The data presented herein validate the TWEAK/Fn14 pathway as a target in oncology. We show that administration of TWEAK in vivo is efficacious in inhibiting tumor growth in a xenograft model. To therapeutically target the pathway, we developed a humanized agonistic anti-Fn14 antibody, BIIB036, which mimics many activities of TWEAK, including the ability to inhibit tumor growth. Importantly, BIIB036 is highly efficacious in inhibiting tumor growth in multiple xenograft models irrespective of its relative activity in vitro in the various cell lines. We found that the anti-tumor activity of BIIB036 can be enhanced by multimerization of the antibody, suggesting an effect of higher order cross-linking of Fn14 molecules on the cell surface. Indeed, we observed that maximal activity in vivo is achieved only with full effector function of the antibody, suggesting the role of Fc receptors in scaffolding the antibody or ADCC activity in vivo.
BIIB036 was developed as an anti-Fn14 agonistic antibody to mimic the activity of the natural ligand, TWEAK. Indeed, BIIB036 can induce chemokine release, activate NFκB pathway signaling, and, importantly, stimulate tumor cell death. However, BIIB036, the most potent agonist in our panel of anti-Fn14 antibodies, is significantly less potent than TWEAK. Notably, other anti-Fn14 antibodies that have been described also show reduced potency relative to TWEAK.16,32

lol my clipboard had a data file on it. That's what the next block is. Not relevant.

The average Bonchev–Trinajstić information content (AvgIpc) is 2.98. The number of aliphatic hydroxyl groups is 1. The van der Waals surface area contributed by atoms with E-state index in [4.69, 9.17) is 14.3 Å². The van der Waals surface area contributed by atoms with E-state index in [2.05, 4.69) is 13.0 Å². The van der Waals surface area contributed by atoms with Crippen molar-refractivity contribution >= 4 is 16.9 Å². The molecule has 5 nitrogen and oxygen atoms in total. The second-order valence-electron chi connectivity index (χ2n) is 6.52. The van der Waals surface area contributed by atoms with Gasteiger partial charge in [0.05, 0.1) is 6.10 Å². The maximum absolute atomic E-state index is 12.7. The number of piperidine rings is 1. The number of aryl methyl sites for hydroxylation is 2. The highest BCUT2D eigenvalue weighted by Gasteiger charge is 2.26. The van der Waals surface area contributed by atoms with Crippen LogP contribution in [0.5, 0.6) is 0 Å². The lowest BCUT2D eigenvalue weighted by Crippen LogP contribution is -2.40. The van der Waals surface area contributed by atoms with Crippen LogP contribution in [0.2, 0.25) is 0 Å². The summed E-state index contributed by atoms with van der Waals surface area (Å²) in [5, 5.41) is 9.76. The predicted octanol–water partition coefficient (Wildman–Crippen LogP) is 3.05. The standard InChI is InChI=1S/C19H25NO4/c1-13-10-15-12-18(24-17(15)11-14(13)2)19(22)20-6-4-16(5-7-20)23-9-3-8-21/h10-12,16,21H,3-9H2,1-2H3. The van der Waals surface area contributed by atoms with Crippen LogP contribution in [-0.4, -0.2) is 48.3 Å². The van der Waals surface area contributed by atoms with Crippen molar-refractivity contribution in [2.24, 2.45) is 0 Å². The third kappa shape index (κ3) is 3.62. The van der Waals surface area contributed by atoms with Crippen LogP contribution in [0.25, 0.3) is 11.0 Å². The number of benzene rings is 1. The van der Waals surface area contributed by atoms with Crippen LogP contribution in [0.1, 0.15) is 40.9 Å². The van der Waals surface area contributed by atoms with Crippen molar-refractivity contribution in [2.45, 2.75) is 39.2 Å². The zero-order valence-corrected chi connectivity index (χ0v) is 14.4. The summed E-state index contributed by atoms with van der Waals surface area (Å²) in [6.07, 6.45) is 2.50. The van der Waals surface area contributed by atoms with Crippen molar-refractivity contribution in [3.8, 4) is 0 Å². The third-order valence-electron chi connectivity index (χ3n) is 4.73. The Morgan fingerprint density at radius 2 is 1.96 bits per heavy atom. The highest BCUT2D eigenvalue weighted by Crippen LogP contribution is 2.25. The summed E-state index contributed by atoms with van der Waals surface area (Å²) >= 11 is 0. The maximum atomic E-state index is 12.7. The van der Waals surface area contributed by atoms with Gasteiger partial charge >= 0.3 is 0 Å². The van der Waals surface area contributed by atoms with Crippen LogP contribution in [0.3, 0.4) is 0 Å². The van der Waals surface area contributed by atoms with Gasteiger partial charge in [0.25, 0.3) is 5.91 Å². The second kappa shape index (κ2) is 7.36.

The decreased potency might be a function of the dimeric interaction of an antibody with the Fn14 receptor in contrast to TWEAK which presumably engages in a trimer-trimer interaction with Fn14. It is also possible that a particular geometrical configuration of Fn14 engagement is unique to TWEAK. Nevertheless, as a therapeutic, BIIB036 is highly efficacious in multiple xenograft models. Moreover, as a monoclonal antibody, BIIB036 is a better drug candidate than soluble TWEAK. The adenoviral system, while delivering abundant quantities of soluble TWEAK, is not feasible for human use. Fc-TWEAK, consisting of a dimerizing Ig Fc domain and a trimerizing extra-cellular domain of TWEAK, can potentially fold into several oligomeric forms as observed by size exclusion chromatography (Hsu Y-M, unpublished observations). The minimal structure of Fc-TWEAK is expected to be a hexamer consisting of two TWEAK trimers and three dimeric Ig Fc domains. This complexity and the presence of heterogeneous populations of Fc-TWEAK, make it a poor drug candidate. Recombinant soluble TWEAK would also not be a desirable drug candidate due to an extremely short half-life in vivo (Burkly LC, data not shown). Finally, BIIB036 may be a safer alternative because TWEAK administration in vivo has been associated with significant weight loss in mice (reviewed in ref. 33